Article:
Props to my former student Alec Fields, for elegantly analyzing “Time is Illmatic,” the new documentary on Nas. Below are his responses to my questions. Nice to meet kids out there that still appreciate 90s hip hop. Some legendary rap came out of that decade.
What does the documentary reveal about Nas, both in terms of how he grew up, and what inspired the album?
Time is Illmatic focuses on the creation of Nas’s famous rap album Illmatic and examines how his background inspired the album. Born in 1974, Nas and his brother Jabari were raised in the Queensbridge Housing project in New York by two loving, devoted and hard-working parents. His mother, Ann, impacted her sons with her work ethic, discipline and the love and laughter she brought into the home. Her husband, Olu Dara, an artist and musician who brought music into the home. Mornings at the Jones’ home were filled with music. As a child, Nas woke his brother to the sounds of instruments and new musical compositions he had created.
Yet, even though Nas had a strong foundation, he was a product of the projects where he grew up. Personal experiences with gangs and violence had a profound effect on him and inspired him to express his emotions, thoughts and outrage through rap music. Drugs, especially crack, were sold everywhere in the poor, rundown projects. Anger and aggression became part of the culture, as police brutality escalated and hope evaporated. Expelled from one junior high school and dropping out of another, Nas pursued his artistic expression and his budding music career. When his closest friend, Ill Will, was shot and killed on the streets, that became further impetus and motivation for Nas’ need to express his outrage through rap. All music stems from the different sources of inspiration, and for Nas, much of the inspiration for Illmatic came from his upbringing.
How would you judge the quality of Nas’ lyrics, compared to other great writers and poets?
Nas’ complex lyrics make him one of the greatest lyricists of all time, even when compared to writers and poets. Since his first lines in the song “Live at the Barbecue,” Nas has managed to send messages through his rhymes, “Poetry attacks, paragraphs punch hard.” Here, Nas explains how words and music can act as violence and hurt someone. The idea that poetry can make a difference is not only a bright idea, but it encompasses what Nas tries to do with a song, which is change something. While others may produce their works in the form of book or poem, Nas uses music and rhythm to emphasize his points. Even though writing a book or poem is difficult, composing a song requires not only the right diction, but also the music accompanying the words. Fitting a rhythm to a group of words is a unique skill, which Nas has achieved to perfection. In N.Y. State of Mind, one of the hits of the 1994 album Illmatic, Nas describes the ghetto life in New York, “It’s like the game ain’t the same /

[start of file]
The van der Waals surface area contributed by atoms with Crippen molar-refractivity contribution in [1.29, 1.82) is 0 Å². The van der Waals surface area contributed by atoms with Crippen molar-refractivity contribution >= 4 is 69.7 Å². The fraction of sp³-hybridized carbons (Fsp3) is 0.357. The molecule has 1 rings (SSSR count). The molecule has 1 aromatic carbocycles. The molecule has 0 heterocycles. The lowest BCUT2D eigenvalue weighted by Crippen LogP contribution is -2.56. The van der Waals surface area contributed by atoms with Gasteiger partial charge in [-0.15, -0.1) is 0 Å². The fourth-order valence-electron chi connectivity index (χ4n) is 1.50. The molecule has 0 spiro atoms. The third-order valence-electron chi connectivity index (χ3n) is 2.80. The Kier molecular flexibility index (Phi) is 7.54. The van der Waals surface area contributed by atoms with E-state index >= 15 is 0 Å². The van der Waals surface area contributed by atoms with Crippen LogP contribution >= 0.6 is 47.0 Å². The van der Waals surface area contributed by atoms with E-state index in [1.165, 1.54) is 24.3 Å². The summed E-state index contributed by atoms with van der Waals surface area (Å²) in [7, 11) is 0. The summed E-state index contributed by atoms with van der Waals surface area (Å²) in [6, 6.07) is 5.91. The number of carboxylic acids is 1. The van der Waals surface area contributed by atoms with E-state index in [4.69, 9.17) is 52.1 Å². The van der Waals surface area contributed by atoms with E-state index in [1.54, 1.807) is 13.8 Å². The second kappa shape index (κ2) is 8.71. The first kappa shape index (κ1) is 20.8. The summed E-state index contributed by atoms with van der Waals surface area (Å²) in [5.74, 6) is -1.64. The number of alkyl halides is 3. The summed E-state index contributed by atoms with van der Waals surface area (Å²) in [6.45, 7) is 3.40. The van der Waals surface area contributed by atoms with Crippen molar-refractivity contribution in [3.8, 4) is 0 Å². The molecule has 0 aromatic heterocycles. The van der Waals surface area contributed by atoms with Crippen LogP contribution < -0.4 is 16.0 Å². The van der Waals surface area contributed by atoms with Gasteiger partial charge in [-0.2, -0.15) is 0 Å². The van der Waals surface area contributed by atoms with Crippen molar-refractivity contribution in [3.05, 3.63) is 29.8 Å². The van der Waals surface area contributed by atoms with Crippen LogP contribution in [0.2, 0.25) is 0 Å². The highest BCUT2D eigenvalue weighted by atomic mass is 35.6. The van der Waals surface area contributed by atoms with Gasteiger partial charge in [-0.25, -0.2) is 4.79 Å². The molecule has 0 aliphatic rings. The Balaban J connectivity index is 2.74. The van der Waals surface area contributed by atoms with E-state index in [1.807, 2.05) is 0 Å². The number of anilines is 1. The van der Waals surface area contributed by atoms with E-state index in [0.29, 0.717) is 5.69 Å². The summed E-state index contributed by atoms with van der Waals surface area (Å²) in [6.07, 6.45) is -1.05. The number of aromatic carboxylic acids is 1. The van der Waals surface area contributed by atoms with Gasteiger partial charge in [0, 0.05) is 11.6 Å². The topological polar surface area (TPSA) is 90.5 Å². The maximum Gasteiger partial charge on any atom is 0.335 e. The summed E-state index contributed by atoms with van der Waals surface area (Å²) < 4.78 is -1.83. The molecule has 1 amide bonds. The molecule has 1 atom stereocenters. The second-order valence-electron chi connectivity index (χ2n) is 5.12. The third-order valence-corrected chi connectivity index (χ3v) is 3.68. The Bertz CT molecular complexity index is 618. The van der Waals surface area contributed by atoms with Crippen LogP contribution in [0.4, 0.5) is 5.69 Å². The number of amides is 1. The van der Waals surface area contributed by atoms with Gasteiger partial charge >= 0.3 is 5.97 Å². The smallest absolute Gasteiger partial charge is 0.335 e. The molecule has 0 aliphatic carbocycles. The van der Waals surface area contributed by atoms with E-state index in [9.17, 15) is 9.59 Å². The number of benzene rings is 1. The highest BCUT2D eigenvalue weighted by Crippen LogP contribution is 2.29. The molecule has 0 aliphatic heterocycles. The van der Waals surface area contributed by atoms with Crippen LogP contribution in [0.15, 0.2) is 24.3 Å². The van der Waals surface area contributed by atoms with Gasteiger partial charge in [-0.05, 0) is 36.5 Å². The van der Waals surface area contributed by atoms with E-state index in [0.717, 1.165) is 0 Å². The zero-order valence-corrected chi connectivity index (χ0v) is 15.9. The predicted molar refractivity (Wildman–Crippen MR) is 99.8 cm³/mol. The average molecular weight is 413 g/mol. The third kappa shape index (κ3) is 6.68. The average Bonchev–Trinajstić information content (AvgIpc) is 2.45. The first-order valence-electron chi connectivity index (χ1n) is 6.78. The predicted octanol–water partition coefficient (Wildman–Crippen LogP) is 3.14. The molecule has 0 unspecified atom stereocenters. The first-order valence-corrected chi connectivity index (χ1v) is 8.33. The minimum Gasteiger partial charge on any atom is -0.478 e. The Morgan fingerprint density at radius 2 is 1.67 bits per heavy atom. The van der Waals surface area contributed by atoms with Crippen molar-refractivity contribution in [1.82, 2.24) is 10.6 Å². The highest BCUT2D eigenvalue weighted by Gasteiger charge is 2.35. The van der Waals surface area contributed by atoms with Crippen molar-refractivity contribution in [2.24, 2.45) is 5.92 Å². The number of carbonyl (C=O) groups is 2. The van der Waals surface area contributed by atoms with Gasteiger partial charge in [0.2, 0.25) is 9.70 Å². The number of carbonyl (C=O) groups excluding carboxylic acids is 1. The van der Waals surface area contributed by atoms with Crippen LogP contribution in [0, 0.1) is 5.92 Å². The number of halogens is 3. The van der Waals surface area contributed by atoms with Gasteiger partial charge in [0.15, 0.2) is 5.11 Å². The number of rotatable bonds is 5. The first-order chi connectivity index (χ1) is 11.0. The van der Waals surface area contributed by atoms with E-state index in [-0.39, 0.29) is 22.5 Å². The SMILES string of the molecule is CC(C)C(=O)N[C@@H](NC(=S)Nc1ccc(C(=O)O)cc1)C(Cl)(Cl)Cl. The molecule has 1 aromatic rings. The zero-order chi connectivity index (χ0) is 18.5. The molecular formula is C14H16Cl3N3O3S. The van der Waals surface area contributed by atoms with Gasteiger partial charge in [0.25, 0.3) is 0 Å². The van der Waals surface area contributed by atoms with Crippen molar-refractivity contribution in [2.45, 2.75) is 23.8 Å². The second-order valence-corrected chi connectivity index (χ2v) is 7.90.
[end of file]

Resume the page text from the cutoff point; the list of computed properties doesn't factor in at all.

Got younger niggas pulling the triggers bringing fame to their name.” Through his lyrics, Nas says that the people growing up now resort to violence out of egotism and not because it is necessary. These lyrics are possibly a product of his friend Ill Will’s death. Rapping about ghetto life, he also discusses life in general, “Beyond the walls of intelligence, life is defined.” Nas is saying that intelligence cannot tell the meaning, or definition of life. His lyrics bring to life the devastating reality of the streets, the violence that is part of daily life, and the hopelessness felt by so many young Black men today.
What was the most distinctive/unique part of the documentary?
The most distinctive part of Time is Illmatic, is that even now, after Nas’s great success as a lyrical rap artist, he has not forgotten his roots. He is driven by everything he saw and experienced as a child and teenager in Queensbridge. Nas constantly discusses Ill Will in his music, and says “Rest in Peace.” Possibly, he named his album illmatic, as a tribute to his friend, or in reference to the “Ill” or sick streets that he came from. Along with Ill Will’s death, many of the people Nas grew up with went to jail or are still on the streets. One Love, by Nas, references his many friends in jail, “What up kid? I know shit is rough doing your bid / When the cops came you should have slid to my crib.” Nas’ is speaking to a friend of his that is serving time (“doing your bid”), and is saying that he should have hid with Nas when the police were searching for him. The cruel streets define who he is as a man and an artist. Though he has moved on to success, his past will always be a part of the man he has become. Illmatic’s album cover is a picture of Nas as a boy, with the background a screened image of Quensbridge. Tragically, most of the boys whose pictures were taken for the album are dead, in prison or on parole for committing murder and other violent crimes. Nas continues to speak for them in his powerful, groundbreaking rap.